The story of Wild Rose

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The captivating new fragrance from The Burren Perfumery depicts both the beauty and ruggedness of one of the most magical landscapes in Ireland

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Sadie Chowen is the owner and creator behind The Burren Perfumery. She and her team make perfumes and cosmetics using natural and organic ingredients, taking inspiration from the landscape

Here, she takes us through the journey of Wild Rose, her latest perfume inspired by the burnet rose. 

What inspired Wild Rose?

This is the burnet rose, rosa spinosissima. It is small, beautiful and delicate, and while it grows throughout the Burren, you will usually find it growing low to the hard, harsh ground, in the stoniest places.

It’s so small that to smell it you have to go down on your hands and knees and bring your nose to almost touch the beautiful heart-shaped petals. I love the subtlety of this scent, and the fact that each flower remains pristine for only a short time. It is the very definition of ephemeral and yet it is also stubbornly persistent, clambering out of tiny cracks in the rock, growing its thorny branches and delicate blooms on what can only be a teaspoonful of soil.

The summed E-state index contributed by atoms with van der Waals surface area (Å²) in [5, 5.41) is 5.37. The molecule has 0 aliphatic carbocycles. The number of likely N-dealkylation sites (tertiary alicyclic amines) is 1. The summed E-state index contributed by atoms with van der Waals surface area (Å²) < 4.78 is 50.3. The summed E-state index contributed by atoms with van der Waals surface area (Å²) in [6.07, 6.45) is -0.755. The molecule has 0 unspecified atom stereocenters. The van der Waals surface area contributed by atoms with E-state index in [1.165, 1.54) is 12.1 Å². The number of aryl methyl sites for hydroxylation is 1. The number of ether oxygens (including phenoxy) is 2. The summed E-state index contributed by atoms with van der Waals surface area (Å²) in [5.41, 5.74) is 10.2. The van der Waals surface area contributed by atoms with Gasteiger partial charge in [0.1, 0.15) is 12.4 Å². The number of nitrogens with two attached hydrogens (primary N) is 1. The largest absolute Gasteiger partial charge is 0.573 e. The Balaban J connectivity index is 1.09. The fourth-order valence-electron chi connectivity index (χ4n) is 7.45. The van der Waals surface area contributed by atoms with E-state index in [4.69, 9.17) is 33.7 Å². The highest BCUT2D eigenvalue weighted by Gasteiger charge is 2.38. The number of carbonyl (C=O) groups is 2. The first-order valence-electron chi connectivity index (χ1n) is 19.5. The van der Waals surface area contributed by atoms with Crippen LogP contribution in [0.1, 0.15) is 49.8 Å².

The burnet rose was my inspiration for Wild Rose. Three long years in the making, we finally finished it last summer. I think it is the best perfume we have ever made.

How was the fragrance developed?

This is Marianne Nawrocki, master perfumer and lecturer at Grasse Institut de Parfumerie, which is where I got to know her on a training course three years ago. While there, I learned that Marianne shared my love of natural ingredients and classical perfume-making, where a fragrance is created like a piece of art, for its own sake, and not to fill the shelves of duty free shops. So when I started working on Wild Rose, I asked her to collaborate with me.

A perfume is created by blending the scents and properties of different ingredients. Each contributes its own fragrance, but each one also interacts with the others: here a scent is enhanced, there it is softened, until the whole perfume expresses its own distinct melody and harmony. Bringing the elements of a perfume together is part science, part art, part wandering exploration.